Merkel pushed firmly for sanctions against Russia for their aggressive moves. These consist of diplomatic measures, asset freezes, and visa bans. There are further prohibitions concerning banking, energy, defense and general technology transfers. All together, the provisions have made a negative impact on the overall Russian economy.

The German Chancellor is insisting that the sanctions remain in place, as long as Russia remains illegally in possession of Crimea and continues to interfere in the rest of Ukraine.

Chancellor Merkel can also be critical of policies taken by allies. Although she has not personally responded to criticism of her refugee policy, Merkel did finally go public when she considered a vital right of exiles was at risk. She even took the step to remind the new American President Donald Trump, of the international right of refugees to political asylum, as part of the Geneva Conventions.

Knowing that the United States government under President Trump, will criticize that Germany has not fulfilled the commitment to NATO (North Atlantic Treaty Organization) in spending 2% of GDP on the military, she has already indicated Germany will be spending more on defense.

She is not known for bluster and bragging about accomplishments. Merkel possesses a number of important foreign and security matter successes. They were achieved through compromise and difficult negotiations. The Euro-crisis, the sovereign debt crisis and the deal with Turkey on refugees, are prime examples.

Migrants in Budapest railway station, with most heading to Germany, September 4, 2015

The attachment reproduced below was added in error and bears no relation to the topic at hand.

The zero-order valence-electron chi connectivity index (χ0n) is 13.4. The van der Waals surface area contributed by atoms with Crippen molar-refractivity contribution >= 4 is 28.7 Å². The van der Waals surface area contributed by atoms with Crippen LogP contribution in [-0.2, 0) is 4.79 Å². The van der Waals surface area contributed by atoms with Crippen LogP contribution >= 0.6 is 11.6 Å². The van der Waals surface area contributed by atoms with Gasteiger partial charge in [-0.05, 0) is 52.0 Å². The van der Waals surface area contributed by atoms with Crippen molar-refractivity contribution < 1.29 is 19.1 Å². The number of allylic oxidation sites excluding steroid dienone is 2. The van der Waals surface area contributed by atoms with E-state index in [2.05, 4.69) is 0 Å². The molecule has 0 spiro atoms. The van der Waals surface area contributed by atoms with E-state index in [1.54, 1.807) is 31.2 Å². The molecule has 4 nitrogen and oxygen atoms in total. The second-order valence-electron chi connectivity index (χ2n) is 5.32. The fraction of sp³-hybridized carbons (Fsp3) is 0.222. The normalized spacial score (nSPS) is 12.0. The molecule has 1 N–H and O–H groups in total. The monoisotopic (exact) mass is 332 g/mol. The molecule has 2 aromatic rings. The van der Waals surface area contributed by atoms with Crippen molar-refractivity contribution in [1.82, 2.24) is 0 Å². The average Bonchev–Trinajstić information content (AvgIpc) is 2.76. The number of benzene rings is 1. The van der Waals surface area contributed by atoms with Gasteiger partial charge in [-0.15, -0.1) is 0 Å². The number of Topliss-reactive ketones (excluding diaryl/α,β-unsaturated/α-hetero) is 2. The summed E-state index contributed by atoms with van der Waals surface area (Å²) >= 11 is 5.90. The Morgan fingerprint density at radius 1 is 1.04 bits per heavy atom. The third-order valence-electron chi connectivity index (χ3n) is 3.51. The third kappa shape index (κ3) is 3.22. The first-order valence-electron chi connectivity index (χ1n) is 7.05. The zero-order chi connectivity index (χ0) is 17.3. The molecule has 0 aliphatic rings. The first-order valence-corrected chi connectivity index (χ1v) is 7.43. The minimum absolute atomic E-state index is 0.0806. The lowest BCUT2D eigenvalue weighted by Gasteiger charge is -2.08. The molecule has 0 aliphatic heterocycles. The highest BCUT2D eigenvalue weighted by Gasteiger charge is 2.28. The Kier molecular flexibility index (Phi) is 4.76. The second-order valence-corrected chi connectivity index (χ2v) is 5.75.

The later 2016 agreement with Turkey, cut down substantially, the number of migrants coming to Europe and Germany in particular. Although the refugee deal remains at risk, due to rising tensions between Turkey and Europe, it has provided the latter more time to try to deal with this vexing issue.

The latest complaint by Turkish officials is that both Greece and Germany are harboring fugitives. These would be individuals that Turkey claims, were involved in the coup attempt last July. Chancellor Merkel has already arrived, to meet with Turkish President Erdogan to discuss the matter.

The original agreement called for Turkey to block the flow of refugees across its border into Europe, in exchange for cash assistance. The easing of visa requirements for Turkish citizens traveling to the European Union, was also part of the deal.

A further discussion to restart the application of Turkey in joining the European Union was mentioned as well, but Erdogan must know that there is little real chance of that happening, in the present political climate.

The new ECB headquarters in Frankfurt,Germany which opened in 2014.

The European sovereign debt crisis began near the end of 2009. Some of the contributing causes in addition to the profligate spending of many individual countries, was the Financial Crisis of 2007 and 2008, and the Great Recession of 2008 to 2012. These events were intertwined by a real estate market crisis, with its origins coming from a largely unregulated property bubble.

Europe in economic and financial turmoil, saw a number of nations unable to repay or refinance their government debt. The worst instances of this problem was in the countries of Greece, Cyprus, Iceland, Ireland, Portugal and Spain. With the exception of Iceland they were all members of the Euro-zone.

The aforementioned member states, were also experiencing problems keeping their banks solvent. It became necessary for the European Central Bank (ECB),the IMF, and the European Financial Stability Facility (EFSF). The latter was set up specifically in 2010, to help alleviate the debt crisis.

100,000 people protest against the austerity measures in front of parliament building in Athens, Greece May 29, 2011

In 2009, Greece finally revealed the previous government had totally misrepresented the national budget deficit. These higher than expected debt levels scoured investor confidence. This resulted in bond spreads rising to completely unsustainable rates. Bankruptcy loomed for a number of European countries using the Euro.